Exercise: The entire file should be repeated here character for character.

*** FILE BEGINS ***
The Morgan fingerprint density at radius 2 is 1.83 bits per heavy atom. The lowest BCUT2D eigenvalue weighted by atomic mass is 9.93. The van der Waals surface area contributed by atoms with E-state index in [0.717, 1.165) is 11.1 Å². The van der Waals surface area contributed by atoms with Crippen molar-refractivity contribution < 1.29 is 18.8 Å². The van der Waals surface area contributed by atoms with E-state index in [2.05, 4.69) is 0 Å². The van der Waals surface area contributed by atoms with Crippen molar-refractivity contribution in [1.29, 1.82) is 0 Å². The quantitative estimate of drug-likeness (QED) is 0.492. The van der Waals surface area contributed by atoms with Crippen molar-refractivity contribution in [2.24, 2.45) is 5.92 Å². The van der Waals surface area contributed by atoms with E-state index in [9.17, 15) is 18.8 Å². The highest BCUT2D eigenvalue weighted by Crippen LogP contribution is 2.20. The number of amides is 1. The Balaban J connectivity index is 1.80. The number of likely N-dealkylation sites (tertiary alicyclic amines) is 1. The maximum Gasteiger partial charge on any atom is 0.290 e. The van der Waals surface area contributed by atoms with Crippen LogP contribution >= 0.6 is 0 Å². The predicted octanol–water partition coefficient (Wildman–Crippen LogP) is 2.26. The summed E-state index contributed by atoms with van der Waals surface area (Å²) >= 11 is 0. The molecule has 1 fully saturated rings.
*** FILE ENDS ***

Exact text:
The Morgan fingerprint density at radius 2 is 1.83 bits per heavy atom. The lowest BCUT2D eigenvalue weighted by atomic mass is 9.93. The van der Waals surface area contributed by atoms with E-state index in [0.717, 1.165) is 11.1 Å². The van der Waals surface area contributed by atoms with Crippen molar-refractivity contribution < 1.29 is 18.8 Å². The van der Waals surface area contributed by atoms with E-state index in [2.05, 4.69) is 0 Å². The van der Waals surface area contributed by atoms with Crippen molar-refractivity contribution in [1.29, 1.82) is 0 Å². The quantitative estimate of drug-likeness (QED) is 0.492. The van der Waals surface area contributed by atoms with Crippen molar-refractivity contribution in [2.24, 2.45) is 5.92 Å². The van der Waals surface area contributed by atoms with E-state index in [9.17, 15) is 18.8 Å². The highest BCUT2D eigenvalue weighted by Crippen LogP contribution is 2.20. The number of amides is 1. The Balaban J connectivity index is 1.80. The number of likely N-dealkylation sites (tertiary alicyclic amines) is 1. The maximum Gasteiger partial charge on any atom is 0.290 e. The van der Waals surface area contributed by atoms with Crippen LogP contribution >= 0.6 is 0 Å². The predicted octanol–water partition coefficient (Wildman–Crippen LogP) is 2.26. The summed E-state index contributed by atoms with van der Waals surface area (Å²) >= 11 is 0. The molecule has 1 fully saturated rings.